There is something wrong with the Republican Party.
It's not the party's platform, although it could use some tweaking. It's not even Republican policies, though they cause many women and minorities to flee. No, this problem has to do with the GOP's spirit—a spirit that has gone from proud and unforgiving to downright mean.
Earlier this month, the U.S. House of Representatives passed a farm bill, as it does most years. This year the House left out entirely one of two major components of every farm bill since the 1970s: food stamps. The house expanded the other component, billions in subsidies that largely end up in the pockets of big agri-business corporations.
Over the years, food stamps, aka the Supplemental Nutrition Assistance Program, or SNAP, have become an integral part of our social safety net. Nearly 46.6 million low-income Americans receive them monthly, up from the roughly 32 million who received them when President Barack Obama took office.
The cause for that increase is easy to see. America is still recovering from the worst economic downturn since the Great Depression, though at better-than-expected rates. Low- and middle-income wages are stagnant or falling; long-term unemployment remains a big issue.
But Republicans in the U.S. House are pushing austerity in a fragile recovery, pulling the rug out from under the nation's poorest people. They passed the stripped farm bill 216-208, without a single Democratic vote and with 12 Republicans voting no.
Make no mistake: Eliminating SNAP would effectively kick the working poor while they are down. Conservatives make a familiar argument: that the federal government is funding the lazy and feeding people who won't work. Never mind that the average amount of assistance per person in Mississippi is a "lavish" $123 a month or $4.04 a day for the nearly 660,000 Mississippians who receive it.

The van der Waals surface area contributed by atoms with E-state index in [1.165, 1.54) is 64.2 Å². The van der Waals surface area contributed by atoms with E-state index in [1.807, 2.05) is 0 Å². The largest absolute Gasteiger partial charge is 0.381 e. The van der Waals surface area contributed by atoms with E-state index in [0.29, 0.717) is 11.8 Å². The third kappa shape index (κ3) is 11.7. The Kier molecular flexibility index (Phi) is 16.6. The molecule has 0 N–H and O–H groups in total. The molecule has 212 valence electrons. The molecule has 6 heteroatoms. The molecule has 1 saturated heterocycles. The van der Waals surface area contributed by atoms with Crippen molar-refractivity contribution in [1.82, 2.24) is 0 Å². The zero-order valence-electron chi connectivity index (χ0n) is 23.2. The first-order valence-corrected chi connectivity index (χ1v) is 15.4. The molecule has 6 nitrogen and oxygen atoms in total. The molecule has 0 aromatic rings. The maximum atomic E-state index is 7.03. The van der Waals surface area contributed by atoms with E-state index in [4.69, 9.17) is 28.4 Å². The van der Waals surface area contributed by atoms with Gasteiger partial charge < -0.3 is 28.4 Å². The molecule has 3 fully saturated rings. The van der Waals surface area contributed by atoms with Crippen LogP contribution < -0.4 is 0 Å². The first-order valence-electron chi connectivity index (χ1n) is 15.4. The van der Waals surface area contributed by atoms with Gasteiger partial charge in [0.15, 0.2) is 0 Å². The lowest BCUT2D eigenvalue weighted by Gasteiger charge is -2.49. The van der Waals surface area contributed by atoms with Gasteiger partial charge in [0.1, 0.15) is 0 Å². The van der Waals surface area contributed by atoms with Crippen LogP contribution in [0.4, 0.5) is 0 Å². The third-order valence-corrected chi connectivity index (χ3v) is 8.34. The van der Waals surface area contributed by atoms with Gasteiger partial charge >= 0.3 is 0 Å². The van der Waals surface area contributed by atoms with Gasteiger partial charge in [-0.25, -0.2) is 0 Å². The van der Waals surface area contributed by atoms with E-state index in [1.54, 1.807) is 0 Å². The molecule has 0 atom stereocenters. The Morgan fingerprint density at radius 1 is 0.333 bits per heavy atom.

Don't confuse this issue with race, either. While the popular narrative may be that food stamps are the government redistributing your tax dollars to people of color, that story is so full of holes, it makes Swiss cheese blush.
The truth is, as The New York Times pointed out last week, nearly half of all Americans who receive SNAP assistance are white. In many places, even in the South, the majority of people on food stamps are white. In Tennessee, for example, 63 percent of program enrollees are white.
Republicans aren't dumb, but they do play to a base that they believe is ignorant, and they seem to want to keep them that way. All three of Mississippi's Republican representatives supported this bill.
So let's get it straight: In Mississippi, a state at or near the top of the list of poorest and most unhealthy Americans, the Republican leadership is actively trying to prevent the federal government from helping people gain access to food and health care. Shame on them.